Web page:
To many ghost hunters, catching ghost evidence on video is the “holy grail” of ghost hunting. The problem is that getting advertised-IR cameras can be expensive and if you buy a cheap brand you generally get cheap results. I’m here today to share with you a small “secret” I’ve kept to myself for some time now. This secret has saved me hundreds, maybe thousands, of dollars on video equipment and my fellow writer, Adam, has talked me into sharing it with our readers.
Many people don’t know that most cameras naturally see IR lighting. In fact, companies add a filter to block it out. Maybe they do this because of some hardware flaw? Or maybe they do this to be dicks? Who really knows (except for them), but IR viewing typically exist in cameras.
Before I go on, this is not a “how to” on removing the filter. This requires no modification of any device in your arsenal.
At present, I have the following IR-ready cameras:
4 camera CCTV system
2 VHSC handheld camcorders
2 Digital Video Cameras
2 Digital Camera
For many teams and people, this is actually a lot of video equipment. It isn’t even all the video equipment my team has access to. This is my personal collection and each piece sees IR lighting.
Natively, as advertised, 1 of the digital video cameras, and the CCTV system records in IR. The rest of my equipment are standard cameras that I happened to have or got from family and friends.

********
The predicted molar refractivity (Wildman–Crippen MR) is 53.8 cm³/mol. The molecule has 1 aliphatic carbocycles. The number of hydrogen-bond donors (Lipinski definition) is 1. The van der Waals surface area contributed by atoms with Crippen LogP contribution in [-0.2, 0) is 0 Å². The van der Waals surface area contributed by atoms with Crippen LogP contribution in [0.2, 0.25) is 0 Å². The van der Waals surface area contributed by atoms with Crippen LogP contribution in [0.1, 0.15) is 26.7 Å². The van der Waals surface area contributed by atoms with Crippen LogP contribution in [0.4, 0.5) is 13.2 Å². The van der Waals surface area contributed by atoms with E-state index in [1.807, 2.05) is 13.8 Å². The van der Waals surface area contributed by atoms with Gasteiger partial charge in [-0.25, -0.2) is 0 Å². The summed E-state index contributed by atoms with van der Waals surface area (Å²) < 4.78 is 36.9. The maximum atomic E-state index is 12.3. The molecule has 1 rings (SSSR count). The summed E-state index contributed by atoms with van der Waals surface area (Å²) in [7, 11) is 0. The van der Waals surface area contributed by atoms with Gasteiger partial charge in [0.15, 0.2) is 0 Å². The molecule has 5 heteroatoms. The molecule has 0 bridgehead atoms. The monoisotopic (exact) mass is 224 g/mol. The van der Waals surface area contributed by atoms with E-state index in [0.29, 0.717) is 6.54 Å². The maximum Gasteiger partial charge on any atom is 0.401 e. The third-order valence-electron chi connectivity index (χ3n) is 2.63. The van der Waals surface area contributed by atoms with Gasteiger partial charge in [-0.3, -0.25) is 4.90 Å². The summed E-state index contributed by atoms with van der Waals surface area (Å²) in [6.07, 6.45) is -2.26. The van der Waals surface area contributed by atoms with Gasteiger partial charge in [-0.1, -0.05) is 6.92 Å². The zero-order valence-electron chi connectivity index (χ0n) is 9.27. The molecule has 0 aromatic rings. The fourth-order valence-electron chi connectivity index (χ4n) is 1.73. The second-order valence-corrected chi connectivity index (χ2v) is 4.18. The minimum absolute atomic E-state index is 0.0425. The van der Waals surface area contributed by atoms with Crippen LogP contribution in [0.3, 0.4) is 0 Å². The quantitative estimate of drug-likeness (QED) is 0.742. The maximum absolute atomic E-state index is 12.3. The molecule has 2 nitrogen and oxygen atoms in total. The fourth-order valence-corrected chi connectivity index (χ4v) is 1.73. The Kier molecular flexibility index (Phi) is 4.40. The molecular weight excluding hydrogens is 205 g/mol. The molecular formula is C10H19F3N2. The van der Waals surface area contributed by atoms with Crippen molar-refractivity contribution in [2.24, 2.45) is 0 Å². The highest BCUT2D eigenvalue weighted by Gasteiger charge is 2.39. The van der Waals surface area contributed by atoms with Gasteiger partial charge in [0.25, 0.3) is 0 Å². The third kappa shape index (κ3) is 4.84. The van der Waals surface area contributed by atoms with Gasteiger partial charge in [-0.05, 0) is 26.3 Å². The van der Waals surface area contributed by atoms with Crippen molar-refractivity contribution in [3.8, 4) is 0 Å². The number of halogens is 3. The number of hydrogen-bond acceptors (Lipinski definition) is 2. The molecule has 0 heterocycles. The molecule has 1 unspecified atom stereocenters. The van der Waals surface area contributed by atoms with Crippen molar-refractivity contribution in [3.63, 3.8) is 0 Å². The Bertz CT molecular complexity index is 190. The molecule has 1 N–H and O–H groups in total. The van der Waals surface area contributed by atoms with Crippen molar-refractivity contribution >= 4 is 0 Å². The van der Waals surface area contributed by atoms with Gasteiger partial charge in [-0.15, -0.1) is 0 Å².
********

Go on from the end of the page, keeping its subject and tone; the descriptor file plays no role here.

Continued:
On a whim, some time ago, I was playing around with one of my VHSC cameras. I had gotten it from a family member because it was older technology that she no longer had a use for. My girlfriend and I have many things in our house that, one way or another, uses IR to function. In this case, it was the Nintendo Wii which allowed me to make the discovery.
I was panning around my living, testing the camera, when I noticed 2 very bright lights coming from the Wii receiver. I quickly lowered to camera to see the lights with my own eyes when I seen nothing and remembered Wii uses IR. I brought the camera back up and recorded a minute of video toward the Wii receiver… to my surprised it recorded the very lights which, as is IR, I couldn’t see with my own eyes.
I tested it further that night with my external IR lights… the same result. I was able to see in dark places using the camera, with no special features, and my IR lights.
I decided to start testing every camera, video or photo, to see if this was common. Every available camera in my home except for 2 could see IR lights. Some were strong and some were weak but the point is I could see IR lights with nearly every camera I had.
What lesson should you take away from this?
You most likely have cameras hanging around your house or that friends and family no longer want that may see IR lighting.
You could, perhaps, go to a store and buy a new camera that may see IR lighting.
No longer do you necessarily have to be stuck paying an extra $100 for a camera with IR/Night Vision available.
I have one word of warning, though. My results have varied in the sense that some cameras see IR better than others. The ones that barely pick it up would most likely have to have a lot of external IR lighting to function remotely well. Then some have nearly no issue with this and see it as brightly as if I were pointing an LED flashlight at it.
So experiment, play around, and see what you have lying around your own house.